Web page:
10. ninjafreddan

    want music on tape?

    My half-inch Studer A80 master tape machine sounds great! 😉 Built like a tank and a furtiture in my control room. Plug-ins are not 100% "there" yet sound wise. Actually I miss the wow and flutter, at least the wow, helps gel the music and harmonies together. Do I roll much tape? Unfortunately not, that has to change... :-) Cheers Fred
  11. ninjafreddan

    Sennheiser AVX any good?

    The AVX sounds good and the range is okay. One thing to consider is the latency. As mentioned before, you can't mix it with analogue sources like a boom mic or analogue receivers. Either you have a mixer/recorder with input delay or fix it in the editing. Due to the latency, you have to have closed-back headphones and listen rather loud to "filter out" the real sound source (about 6-10dB louder). Otherwise you won't be able to properly judge the sound quality, background noise or follow the dialogue (at least not the way I want to hear the dialogue). The increased sound level can be fatiguing. The short battery time of the receiver is also a problem, but powered via USB it's not a problem anymore. All in all, I think the AVX works as advertised - a system for the camera man on the move, run'n'gun. Cheers Fred
  12. ninjafreddan

    RED fan

    Thanks for all the tips fixing the fan noise. Someone on this forum summed up the RED cameras perfectly: "It's computers with mounted optics." I've had noisy RED cameras and noisy Sony F5 cameras on location and asked the camera men to fix it. When not being able to do so, I have moved the shotgun mic closer and made sure the lavs sounded good. I'm sure it's different on a movie shoot, but for the run and gun TV stuff I work with, it's not my job fixing crappy cameras. I tell the camera man and location producer that the sound will be somewhat compromised and will need some sound editing. Then I focus on the action. Cheers Fred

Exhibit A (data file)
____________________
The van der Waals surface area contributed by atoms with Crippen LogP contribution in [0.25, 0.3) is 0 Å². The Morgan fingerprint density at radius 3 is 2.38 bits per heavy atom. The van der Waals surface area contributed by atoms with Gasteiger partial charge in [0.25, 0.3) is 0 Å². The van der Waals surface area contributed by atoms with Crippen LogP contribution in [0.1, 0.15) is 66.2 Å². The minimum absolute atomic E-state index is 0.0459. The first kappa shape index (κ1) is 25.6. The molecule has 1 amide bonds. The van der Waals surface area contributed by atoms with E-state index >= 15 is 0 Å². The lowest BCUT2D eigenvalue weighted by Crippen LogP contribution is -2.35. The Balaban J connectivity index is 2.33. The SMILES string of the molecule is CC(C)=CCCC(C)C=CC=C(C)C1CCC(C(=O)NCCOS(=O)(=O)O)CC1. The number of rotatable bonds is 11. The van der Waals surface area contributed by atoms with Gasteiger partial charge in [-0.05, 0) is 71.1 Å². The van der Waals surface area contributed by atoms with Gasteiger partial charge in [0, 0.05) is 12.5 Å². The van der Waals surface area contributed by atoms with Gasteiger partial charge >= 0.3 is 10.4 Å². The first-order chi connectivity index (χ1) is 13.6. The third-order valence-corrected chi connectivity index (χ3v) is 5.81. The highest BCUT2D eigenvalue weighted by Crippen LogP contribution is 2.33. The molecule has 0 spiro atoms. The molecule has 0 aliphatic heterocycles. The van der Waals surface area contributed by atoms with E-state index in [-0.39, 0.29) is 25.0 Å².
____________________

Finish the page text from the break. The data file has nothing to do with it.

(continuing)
13. ninjafreddan

    Mix Assist questions, thanks to Gotham Sound!

    No, because 664 is basically an analogue mixer with digital recording. The analogue VCAs probably aren't fast enough for auto-mixing and I wonder if there's enough DSP for performing auto-mixing. I asked SD if auto-mixing could be implemented and they answered No. Cheers Fred
  14. ninjafreddan

    Mix Assist questions, thanks to Gotham Sound!

    +1 I always try to get a Yamaha QL1 or QL5 mixing console when doing conferences, just to get access to Dugan. On my last conference I sometimes had thirteen head mics open at the same time,and it sounded great thanks to Dan Dugan! :-) My EFP-work is still done on an SD664, but I'm thinking of upgrading to a 688, just to get access to the Dugan automixer - too often my wireless mono camera feed ends up being used in reality shows and documentaries. The camera feed sounds just fine, but it's annoying when three lavs are open and the video editor don't hear the resulting comb-filtering. Swinging the boom, I can't pull the knobs fast enough. Dugan auto-mixing would make the camera feed sound even better. Cheers Fred
  15. ninjafreddan


    Late to the party, but thanks John for all the good advises how to achieve good production sound. I don't work with movies or TV drama, so I learned a lot! To me it boils down to two important advises - one for the director and one for the rest of the crew. Director - Involve the sound team in the planning of the movie just like you involve the DoP, and you will save production money. Potentially a lot of money! The rest of the crew (including the actors) - Your daily work comes down to one question "How will it look?". You need to add one daily question - "How will it sound?". Why should you follow these advises? Because it will make the director happy. Happy director, happy everybody! Win-Win. Cheers Fred